Wednesday/Thursday, 14 and 15 August 2013 – 4th and Final day in Singapore – Flight Home to Canberra

Wednesday/Thursday, 14-15 August 2013 – 4th and final day in Singapore – Flight Home to Canberra

This morning we got up early and out in front of the hotel to get our 8.00 am pickup ride to the Singapore Eye stop where we then transferred onto a colourful bus to take us to the Singapore Zoo for Breakfast with the Orangutans. ”Breakfast with the Orangutans” lets visitors meet and interact closely with the orangutans in the zoo, which has included Ah Meng (died on 8 February 2008) who was an icon of the Singapore tourism industry. IMG_10432

The Singapore Zoo formerly known as the Singapore Zoological Gardens and commonly known locally as the Mandai Zoo, occupies 28 hectares (69 acres) on the margins of Upper Seletar Reservoir within Singapore’s heavily forested central catchment area.. The zoo was built at a cost of S$9m granted by the government of Singapore and opened on 27 June 1973. It is operated by Wildlife Reserves Singapore,who also manage the neighbouring Night Safari and the Jurong Bird Park. There are about 315 species of animal in the zoo, of which some 16% are considered threatened species and 2534 animals. The zoo attracts about 1.6 million visitors each year.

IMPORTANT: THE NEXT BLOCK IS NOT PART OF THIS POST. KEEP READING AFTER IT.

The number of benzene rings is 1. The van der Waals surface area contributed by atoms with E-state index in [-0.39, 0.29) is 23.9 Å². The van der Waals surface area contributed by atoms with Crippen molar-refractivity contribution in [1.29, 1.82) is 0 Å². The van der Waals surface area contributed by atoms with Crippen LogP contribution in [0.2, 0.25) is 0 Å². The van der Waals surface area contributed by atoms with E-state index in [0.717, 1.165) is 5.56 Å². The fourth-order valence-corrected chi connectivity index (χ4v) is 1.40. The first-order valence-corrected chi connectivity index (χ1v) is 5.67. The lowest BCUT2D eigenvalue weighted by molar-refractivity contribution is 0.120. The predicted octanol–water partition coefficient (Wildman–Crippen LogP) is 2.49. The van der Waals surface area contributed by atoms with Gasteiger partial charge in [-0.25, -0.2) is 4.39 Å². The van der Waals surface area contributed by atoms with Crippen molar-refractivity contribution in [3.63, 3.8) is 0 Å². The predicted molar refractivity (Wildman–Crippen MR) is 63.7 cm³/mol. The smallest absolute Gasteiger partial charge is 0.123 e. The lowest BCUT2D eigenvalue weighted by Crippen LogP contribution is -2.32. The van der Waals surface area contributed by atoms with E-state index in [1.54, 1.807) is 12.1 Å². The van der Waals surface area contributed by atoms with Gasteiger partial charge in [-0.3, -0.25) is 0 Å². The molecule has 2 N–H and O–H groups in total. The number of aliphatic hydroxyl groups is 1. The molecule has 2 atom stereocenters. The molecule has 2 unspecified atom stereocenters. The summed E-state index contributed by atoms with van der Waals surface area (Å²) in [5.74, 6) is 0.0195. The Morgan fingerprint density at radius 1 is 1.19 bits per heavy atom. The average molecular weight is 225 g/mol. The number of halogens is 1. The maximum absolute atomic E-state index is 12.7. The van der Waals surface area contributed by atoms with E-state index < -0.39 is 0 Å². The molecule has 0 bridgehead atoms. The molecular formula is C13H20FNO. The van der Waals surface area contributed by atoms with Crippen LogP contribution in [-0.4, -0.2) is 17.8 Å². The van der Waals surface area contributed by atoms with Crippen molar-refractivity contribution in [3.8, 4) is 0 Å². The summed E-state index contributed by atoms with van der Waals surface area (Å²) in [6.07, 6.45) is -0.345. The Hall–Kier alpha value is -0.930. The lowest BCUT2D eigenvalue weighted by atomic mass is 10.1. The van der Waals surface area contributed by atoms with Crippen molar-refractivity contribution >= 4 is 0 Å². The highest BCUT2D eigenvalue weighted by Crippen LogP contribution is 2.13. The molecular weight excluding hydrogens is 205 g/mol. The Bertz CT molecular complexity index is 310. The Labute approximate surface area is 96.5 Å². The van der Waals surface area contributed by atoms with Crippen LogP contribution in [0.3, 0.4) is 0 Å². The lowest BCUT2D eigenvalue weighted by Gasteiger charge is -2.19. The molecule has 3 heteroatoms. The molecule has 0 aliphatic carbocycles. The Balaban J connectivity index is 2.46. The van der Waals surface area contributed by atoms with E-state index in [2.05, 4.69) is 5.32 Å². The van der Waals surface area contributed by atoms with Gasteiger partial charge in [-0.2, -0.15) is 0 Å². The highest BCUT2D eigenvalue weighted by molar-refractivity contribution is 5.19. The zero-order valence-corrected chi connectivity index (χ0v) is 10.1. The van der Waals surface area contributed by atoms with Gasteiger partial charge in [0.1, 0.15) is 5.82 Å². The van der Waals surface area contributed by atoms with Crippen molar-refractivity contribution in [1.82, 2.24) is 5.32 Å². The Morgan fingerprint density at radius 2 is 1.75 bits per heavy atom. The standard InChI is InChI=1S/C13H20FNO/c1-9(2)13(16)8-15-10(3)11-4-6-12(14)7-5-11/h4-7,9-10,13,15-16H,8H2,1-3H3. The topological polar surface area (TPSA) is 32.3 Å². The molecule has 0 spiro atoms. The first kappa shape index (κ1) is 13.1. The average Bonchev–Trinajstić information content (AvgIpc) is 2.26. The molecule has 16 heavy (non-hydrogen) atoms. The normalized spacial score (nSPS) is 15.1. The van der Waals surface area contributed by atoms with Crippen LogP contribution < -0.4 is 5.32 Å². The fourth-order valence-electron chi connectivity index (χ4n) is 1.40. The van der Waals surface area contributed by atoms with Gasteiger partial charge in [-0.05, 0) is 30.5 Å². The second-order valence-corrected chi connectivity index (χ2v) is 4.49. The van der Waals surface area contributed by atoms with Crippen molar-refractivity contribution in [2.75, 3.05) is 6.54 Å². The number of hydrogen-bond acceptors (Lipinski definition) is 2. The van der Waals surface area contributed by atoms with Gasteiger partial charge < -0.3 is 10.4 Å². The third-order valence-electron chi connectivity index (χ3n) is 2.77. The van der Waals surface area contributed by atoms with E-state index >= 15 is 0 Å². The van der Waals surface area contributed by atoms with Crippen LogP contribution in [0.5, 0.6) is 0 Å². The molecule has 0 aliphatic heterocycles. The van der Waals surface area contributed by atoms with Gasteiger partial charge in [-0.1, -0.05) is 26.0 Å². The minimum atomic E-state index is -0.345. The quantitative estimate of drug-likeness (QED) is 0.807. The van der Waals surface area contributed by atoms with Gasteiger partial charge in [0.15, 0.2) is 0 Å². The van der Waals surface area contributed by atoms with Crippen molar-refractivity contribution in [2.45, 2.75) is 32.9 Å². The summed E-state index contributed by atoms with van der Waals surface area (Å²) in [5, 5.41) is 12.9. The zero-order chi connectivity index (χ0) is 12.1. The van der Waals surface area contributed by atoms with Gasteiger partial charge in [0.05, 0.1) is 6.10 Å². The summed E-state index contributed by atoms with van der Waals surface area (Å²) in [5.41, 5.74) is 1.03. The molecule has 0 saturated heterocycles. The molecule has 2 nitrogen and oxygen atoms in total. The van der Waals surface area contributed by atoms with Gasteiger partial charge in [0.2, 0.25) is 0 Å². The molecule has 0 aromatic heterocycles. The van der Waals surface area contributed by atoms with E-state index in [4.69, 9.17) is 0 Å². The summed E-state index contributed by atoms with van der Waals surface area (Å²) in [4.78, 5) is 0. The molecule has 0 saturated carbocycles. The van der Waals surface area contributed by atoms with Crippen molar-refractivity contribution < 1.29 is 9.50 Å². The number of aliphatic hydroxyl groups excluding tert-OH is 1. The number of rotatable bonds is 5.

From the beginning, Singapore Zoo followed the modern trend of displaying animals in naturalistic, ‘open’ exhibits with hidden barriers,moats, and glass between the animals and visitors. It houses the largest captive colony of orangutans in the world. In 1977, primatologist, Dr Francine Neago lived inside a cage with eighteen orangutans for six months to study their behavior and communication.

On 27 June 1973, the Singapore Zoo opened its gates for the first time with a collection of 270 animals from over 72 species, and a staff of 130. By 1990, 1,600 animals from more than 160 species lived in social groups, housed in 65 landscaped exhibits with boundaries conceived to look as natural as possible.

Animals are kept in spacious, landscaped enclosures separated from the visitors by either dry or wet moats. The moats are concealed with vegetation or dropped below the line of vision. Dangerous animals that can climb well are housed in landscaped glass-fronted enclosures. The Singapore Zoo is the first zoo in the world to breed a polar bear in the tropics. Inuka was conceived on 26 December 1990.